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Toxic threats to Great Lakes demand action, environmentalist says

A longtime environmentalist says governments on both sides of the border are failing to keep harmful toxic chemicals out of the Great Lakes.

Many of the toxic chemicals leaching into the lakes come from consumer products, says John Jackson

The Canadian Environmental Law Association says hundreds of harmful chemicals are getting into the Great Lakes, but very little is being done to monitor or regulate the problem. (www.destination360.com)
Nearly three years after Canada and the United States updated the Great Lakes Water Quality Agreement, both governments are failing to keep harmful toxic chemicals out of the Great Lakes, a longtime environmental activist says.

John Jackson is a board member with the Canadian Environmental Law Association, which recently released a report on the rising number of new "chemicals of concern" in the Great Lakes.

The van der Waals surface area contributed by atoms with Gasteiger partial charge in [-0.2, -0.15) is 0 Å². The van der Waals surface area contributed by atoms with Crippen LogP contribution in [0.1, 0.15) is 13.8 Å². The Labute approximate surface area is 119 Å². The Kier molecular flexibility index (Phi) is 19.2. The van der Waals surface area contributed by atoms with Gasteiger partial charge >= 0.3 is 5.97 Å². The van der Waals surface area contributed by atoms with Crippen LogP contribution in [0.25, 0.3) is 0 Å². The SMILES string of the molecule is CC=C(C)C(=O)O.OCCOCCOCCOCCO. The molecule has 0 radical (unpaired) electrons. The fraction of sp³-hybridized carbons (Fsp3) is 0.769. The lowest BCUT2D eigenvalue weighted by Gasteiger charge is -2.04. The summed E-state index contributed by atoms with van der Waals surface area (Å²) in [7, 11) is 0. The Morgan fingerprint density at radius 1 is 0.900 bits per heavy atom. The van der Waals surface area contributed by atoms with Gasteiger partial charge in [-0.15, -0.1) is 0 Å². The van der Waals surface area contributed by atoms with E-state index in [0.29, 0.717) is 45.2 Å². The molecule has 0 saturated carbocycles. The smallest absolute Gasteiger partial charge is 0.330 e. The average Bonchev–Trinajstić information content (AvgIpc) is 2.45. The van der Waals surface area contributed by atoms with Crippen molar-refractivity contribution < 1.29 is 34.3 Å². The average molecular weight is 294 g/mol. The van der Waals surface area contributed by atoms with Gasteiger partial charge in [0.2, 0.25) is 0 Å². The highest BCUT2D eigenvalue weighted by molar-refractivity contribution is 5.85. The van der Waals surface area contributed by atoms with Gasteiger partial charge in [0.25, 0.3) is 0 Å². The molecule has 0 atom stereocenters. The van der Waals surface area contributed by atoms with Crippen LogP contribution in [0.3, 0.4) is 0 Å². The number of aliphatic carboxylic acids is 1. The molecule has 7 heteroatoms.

Environmentalists have compiled a list of 500 worrying substances in the water, said Jackson, but there are no action plans to stop the pollution. 

"And that's a major concern," said Jackson. "It's not good enough to say these [chemicals] are something we should worry about."

"What are we going to do about them?"

Chemicals coming from consumer products

While industrial pollution is still a concern, Jackson said many of the chemicals entering the lakes today are leaching out of consumer products. 

Flame retardants, for example, are found in everything from couches, to computers, he said, adding that once toxic chemicals get into the water, they are very difficult to eliminate.

Jackson said he's worried about what kind of unknown, long-term impacts the toxic substances could have on the lakes, particularly Lake Superior. 

"Lake Superior we look at now, quite rightly, as a relatively clean lake," he said. "If we don't prevent [chemicals] from going in ... it will be in a situation decades down the road, that we would not today consider acceptable."  

What's important, Jackson said, is to do much better testing of chemicals before using them in products, so that they don't get into the water in the first place. Once they do, he said, "it's too late."

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